Final Check-In: Women’s Classic Literature Event 2016.

Elizabeth Gaskell, Jane Austen, Zora Neale Hurson, George Eliot, Rose Wilder Lane, Louisa May Alcott, & Virginia Woolf.
Elizabeth Gaskell, Jane Austen, Zora Neale Hurston, George Eliot, Rose Wilder Lane, Louisa May Alcott, & Virginia Woolf.

Our final group question: If you could meet any of the authors you read for this event, which one would you meet, & why? What would you ask her?

Here’s the last check-in for the 2016 Women’s Classic Literature Event. We would love to know how you did? We have a few weeks left till the year fades into its twilight embers. Are you planning to finish up any women’s classics for the remainder of the year? Are you going to keep exploring classics by female authors?

This is really the big question we want to ask: what has been your favorite title for this challenge? Do you have any recommendations for others going forward? Lost authors they might try? Why do you recommend that author? (What made you love her work, and if it’s possible, why do you think she was forgotten? Will she make a comeback?)

If you’ve read some great titles or written some great posts, please feel free to share them below! And thanks so much for participating! We hope you liked this event. 🙂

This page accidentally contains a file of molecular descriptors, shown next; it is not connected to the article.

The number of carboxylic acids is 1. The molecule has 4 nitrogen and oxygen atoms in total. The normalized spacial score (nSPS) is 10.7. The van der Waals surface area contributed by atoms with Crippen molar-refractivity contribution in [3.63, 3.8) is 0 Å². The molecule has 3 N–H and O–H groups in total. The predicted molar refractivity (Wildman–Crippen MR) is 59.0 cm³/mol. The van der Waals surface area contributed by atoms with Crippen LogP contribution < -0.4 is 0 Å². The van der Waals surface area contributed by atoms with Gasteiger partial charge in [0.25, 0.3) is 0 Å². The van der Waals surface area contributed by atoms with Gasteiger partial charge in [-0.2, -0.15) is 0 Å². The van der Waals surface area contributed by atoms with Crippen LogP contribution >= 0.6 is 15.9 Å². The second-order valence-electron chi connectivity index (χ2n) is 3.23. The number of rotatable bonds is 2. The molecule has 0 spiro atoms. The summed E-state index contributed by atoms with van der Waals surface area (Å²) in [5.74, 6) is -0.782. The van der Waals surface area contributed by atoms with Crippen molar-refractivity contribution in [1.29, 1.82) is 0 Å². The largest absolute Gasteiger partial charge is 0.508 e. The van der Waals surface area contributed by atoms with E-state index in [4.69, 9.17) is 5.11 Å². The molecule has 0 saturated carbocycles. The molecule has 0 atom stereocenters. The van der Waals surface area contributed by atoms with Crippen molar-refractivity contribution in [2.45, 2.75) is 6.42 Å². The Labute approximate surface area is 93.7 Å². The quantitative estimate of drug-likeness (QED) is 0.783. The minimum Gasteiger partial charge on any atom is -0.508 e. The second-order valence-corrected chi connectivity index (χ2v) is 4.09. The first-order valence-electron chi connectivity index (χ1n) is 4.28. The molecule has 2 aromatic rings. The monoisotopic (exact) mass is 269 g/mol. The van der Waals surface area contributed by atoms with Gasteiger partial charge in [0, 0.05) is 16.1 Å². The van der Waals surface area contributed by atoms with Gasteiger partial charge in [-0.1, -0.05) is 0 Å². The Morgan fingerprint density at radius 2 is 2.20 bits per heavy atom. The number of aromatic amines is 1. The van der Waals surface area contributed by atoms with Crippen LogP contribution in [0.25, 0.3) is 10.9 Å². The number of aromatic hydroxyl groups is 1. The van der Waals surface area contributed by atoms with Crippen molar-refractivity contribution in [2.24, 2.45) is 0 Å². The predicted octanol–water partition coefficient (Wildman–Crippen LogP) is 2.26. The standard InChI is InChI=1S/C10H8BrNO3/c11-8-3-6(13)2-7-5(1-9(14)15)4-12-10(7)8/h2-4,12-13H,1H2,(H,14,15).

Twitter: #ccwomenclassics.

6 thoughts on “Final Check-In: Women’s Classic Literature Event 2016.

  1. I read 7 books for this challenge. It’s hard to pick a favorite, but if you twisted my arm I think it would be ‘Gone With the Wind’ by Margaret Mitchell. However, if I could invite any of the authors from my list out to lunch, it’d probably be Jane Goodall (‘In the Shadow of Man’) — she’s had such an interesting life and has so many interesting ideas!


  2. I am so grateful for this challenge. It “encouraged” me to read eight classic books written by women, six of them new to me.

    My favorite was West With the Night by Beryl Markham. She was a contemporary of Karen Blixen and Denys Finch-Hatton in East Africa in the early Twentieth century. Beryl was a horse trainer, when only men held that position, she learned to fly an airplane well before most people had even flown in one, and she told wonderful, descriptive stories of live in Africa. I was enthralled not only by the content but by her writing.

    I also was very impressed by Marjorie Rawlings’ The Yearling. Her writing was so descriptive.

    I’d be honored if you would read my full summary of my readings for this challenge at


  3. I did my final post for this event here just now. I read 20 books for this challenge! Very pleased by that number. Ten were re-reads, and ten were new to me. I read things by several authors I’d never read before: Elinore Pruitt Stewart, Georgette Heyer, Bess Streeter Aldrich, B. J. Chute, and Edith Wharton.

    I’m not sure what my overall favorite book I read for this was. Let’s call it a tie between Anne of Green Gables, Letters of a Woman Homesteader, and Greenwillow. All were amazing! I’d read Anne of Green Gables many times before, but the other two were new to me and are now on my list of favorite books.

    I have a list of all my reviews and other posts for this challenge here on my blog, if you’re interested.


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